Okay, so here's the story.
This morning, while I was working on an editing job—a rather long editing job—my Chromebook decided to go toes up, and fade away, never to be heard from again.
It’s dead, Jim.
So, needless to say there was no writing being done on my lunch. Or even after work—I was too busy running about getting a replacement Chromebook so life could go on tomorrow as if nothing untoward had ever happened. To make a long story short (too late, I know), I didn’t write a blog post for today. Instead—and you can thank my old Chromebook for this—you’re getting another look at the blog post from this week back in 2012.
Welcome to Recycleville. Enjoy!
Welcome to Boston
(original post date, 9/14/2012)
My friend SB was out here visiting from Colorado a couple of years ago. Now, she had never been out here before, and I had actually gone to great pains to impress upon her the . . . uh . . . “different” way we drive in Massachusetts, and in the Boston area in particular. She had been here for a day or so without mishap, and aside from being amazed at the thickness of the woods that line the highways (and believe me, if you’ve ever been to Colorado you’d understand her surprise, especially in the Denver area—talk about “wide open spaces!”) she had really seen nothing all that different from the way they drive in her home state. Then I almost took the wrong exit.
It was entirely my fault. We were having a conversation, and I was sort of driving on autopilot. I can’t even remember where we were going at the time, but I think we were on Rt. 95, and I was in the right lane. As we were talking I looked over at her, and when I looked back at the road I was cruising merrily onto an off-ramp—the wrong one. I wasn’t on it yet, though, and I immediately checked my mirrors, looked left, and saw I had a small gap I could fit into and stay on 95. I stomped on the gas to gain a little clearance from the car to my left and yanked the wheel. My Jeep jumped left into the regular traffic lane, saving me from (embarrassingly) taking the wrong exit—but my rear bumper had barely missed the car that was now behind me.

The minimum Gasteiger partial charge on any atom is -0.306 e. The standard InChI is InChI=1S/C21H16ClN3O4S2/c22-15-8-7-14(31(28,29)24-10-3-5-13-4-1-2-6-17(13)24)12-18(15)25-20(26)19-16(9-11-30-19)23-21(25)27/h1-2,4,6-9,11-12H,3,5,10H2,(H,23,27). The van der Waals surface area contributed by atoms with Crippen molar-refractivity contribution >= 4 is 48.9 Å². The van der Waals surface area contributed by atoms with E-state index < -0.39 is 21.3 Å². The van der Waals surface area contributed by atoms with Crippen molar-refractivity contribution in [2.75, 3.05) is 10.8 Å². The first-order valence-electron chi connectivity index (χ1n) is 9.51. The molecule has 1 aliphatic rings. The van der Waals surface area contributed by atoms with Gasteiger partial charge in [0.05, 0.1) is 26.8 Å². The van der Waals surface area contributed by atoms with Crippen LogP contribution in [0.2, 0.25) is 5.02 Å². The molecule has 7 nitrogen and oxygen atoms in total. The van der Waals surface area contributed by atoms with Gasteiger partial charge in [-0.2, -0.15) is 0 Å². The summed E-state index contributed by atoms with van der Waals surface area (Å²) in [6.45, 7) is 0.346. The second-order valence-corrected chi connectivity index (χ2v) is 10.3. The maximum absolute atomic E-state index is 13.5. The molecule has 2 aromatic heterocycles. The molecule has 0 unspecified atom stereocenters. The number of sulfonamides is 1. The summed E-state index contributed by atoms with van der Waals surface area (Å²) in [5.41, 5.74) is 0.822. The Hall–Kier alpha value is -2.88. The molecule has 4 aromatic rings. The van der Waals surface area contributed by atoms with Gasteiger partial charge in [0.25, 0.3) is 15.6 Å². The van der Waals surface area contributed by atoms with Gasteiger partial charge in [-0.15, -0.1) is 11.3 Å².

SB looked at me a little worriedly and said something, I believe it was along the lines of that was close, referring to the car now riding right on my bumper. I agreed, and checked the rearview mirror. There, leaned forward until her chin practically sat on the steering wheel she now gripped with hands gone white-knuckled with force, was the kindliest little-old-grandmotherly-lookingest woman I had ever seen. It was a face that should have been baking cookies, or knitting sweaters for grandchildren, maybe while telling those same grandchildren stories of how she and their grandfather met at the spring fair waaayyyy back when they were just kids themselves as the grandchildren sat gathered ‘round her rocker and ate homemade cookies.
That face, though, was now flushed and tight-lipped with anger.
“Whoops,” I said. “I didn’t mean to, but I just cut her off.”
“I noticed,” SB replied, squirming about in the seat to look behind us. “She’s like, right there.”
“I know,” I said. “Hang on, I want to get a little distance here. I don’t want to be driving along with her glaring at me like that.”